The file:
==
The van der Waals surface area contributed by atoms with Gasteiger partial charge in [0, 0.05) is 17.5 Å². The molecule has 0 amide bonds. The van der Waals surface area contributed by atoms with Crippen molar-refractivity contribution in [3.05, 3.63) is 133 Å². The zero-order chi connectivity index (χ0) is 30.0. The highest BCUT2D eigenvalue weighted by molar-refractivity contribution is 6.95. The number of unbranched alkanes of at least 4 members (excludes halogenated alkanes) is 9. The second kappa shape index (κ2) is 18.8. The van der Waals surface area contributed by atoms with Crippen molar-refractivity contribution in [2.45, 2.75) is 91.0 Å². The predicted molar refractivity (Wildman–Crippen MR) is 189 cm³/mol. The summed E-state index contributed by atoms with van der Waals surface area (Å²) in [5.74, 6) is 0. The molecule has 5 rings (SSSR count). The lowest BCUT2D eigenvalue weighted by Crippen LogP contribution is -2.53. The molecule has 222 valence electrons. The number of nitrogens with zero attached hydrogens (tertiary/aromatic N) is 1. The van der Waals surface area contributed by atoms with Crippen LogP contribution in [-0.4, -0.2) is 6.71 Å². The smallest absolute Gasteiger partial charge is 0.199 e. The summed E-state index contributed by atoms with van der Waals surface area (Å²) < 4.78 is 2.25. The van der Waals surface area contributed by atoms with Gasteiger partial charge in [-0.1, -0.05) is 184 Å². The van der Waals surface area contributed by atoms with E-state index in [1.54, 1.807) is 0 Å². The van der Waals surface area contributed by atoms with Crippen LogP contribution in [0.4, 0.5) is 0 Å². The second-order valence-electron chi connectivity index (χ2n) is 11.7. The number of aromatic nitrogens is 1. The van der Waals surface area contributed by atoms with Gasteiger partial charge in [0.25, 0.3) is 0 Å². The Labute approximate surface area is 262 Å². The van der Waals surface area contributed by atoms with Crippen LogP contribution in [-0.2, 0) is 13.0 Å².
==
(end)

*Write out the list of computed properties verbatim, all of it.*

The van der Waals surface area contributed by atoms with Gasteiger partial charge in [0, 0.05) is 17.5 Å². The molecule has 0 amide bonds. The van der Waals surface area contributed by atoms with Crippen molar-refractivity contribution in [3.05, 3.63) is 133 Å². The zero-order chi connectivity index (χ0) is 30.0. The highest BCUT2D eigenvalue weighted by molar-refractivity contribution is 6.95. The number of unbranched alkanes of at least 4 members (excludes halogenated alkanes) is 9. The second kappa shape index (κ2) is 18.8. The van der Waals surface area contributed by atoms with Crippen molar-refractivity contribution in [2.45, 2.75) is 91.0 Å². The predicted molar refractivity (Wildman–Crippen MR) is 189 cm³/mol. The summed E-state index contributed by atoms with van der Waals surface area (Å²) in [5.74, 6) is 0. The molecule has 5 rings (SSSR count). The lowest BCUT2D eigenvalue weighted by Crippen LogP contribution is -2.53. The molecule has 222 valence electrons. The number of nitrogens with zero attached hydrogens (tertiary/aromatic N) is 1. The van der Waals surface area contributed by atoms with Crippen LogP contribution in [-0.4, -0.2) is 6.71 Å². The smallest absolute Gasteiger partial charge is 0.199 e. The summed E-state index contributed by atoms with van der Waals surface area (Å²) < 4.78 is 2.25. The van der Waals surface area contributed by atoms with Gasteiger partial charge in [-0.1, -0.05) is 184 Å². The van der Waals surface area contributed by atoms with E-state index in [1.54, 1.807) is 0 Å². The van der Waals surface area contributed by atoms with Crippen LogP contribution in [0.4, 0.5) is 0 Å². The second-order valence-electron chi connectivity index (χ2n) is 11.7. The number of aromatic nitrogens is 1. The van der Waals surface area contributed by atoms with Gasteiger partial charge in [0.25, 0.3) is 0 Å². The Labute approximate surface area is 262 Å². The van der Waals surface area contributed by atoms with Crippen LogP contribution in [-0.2, 0) is 13.0 Å².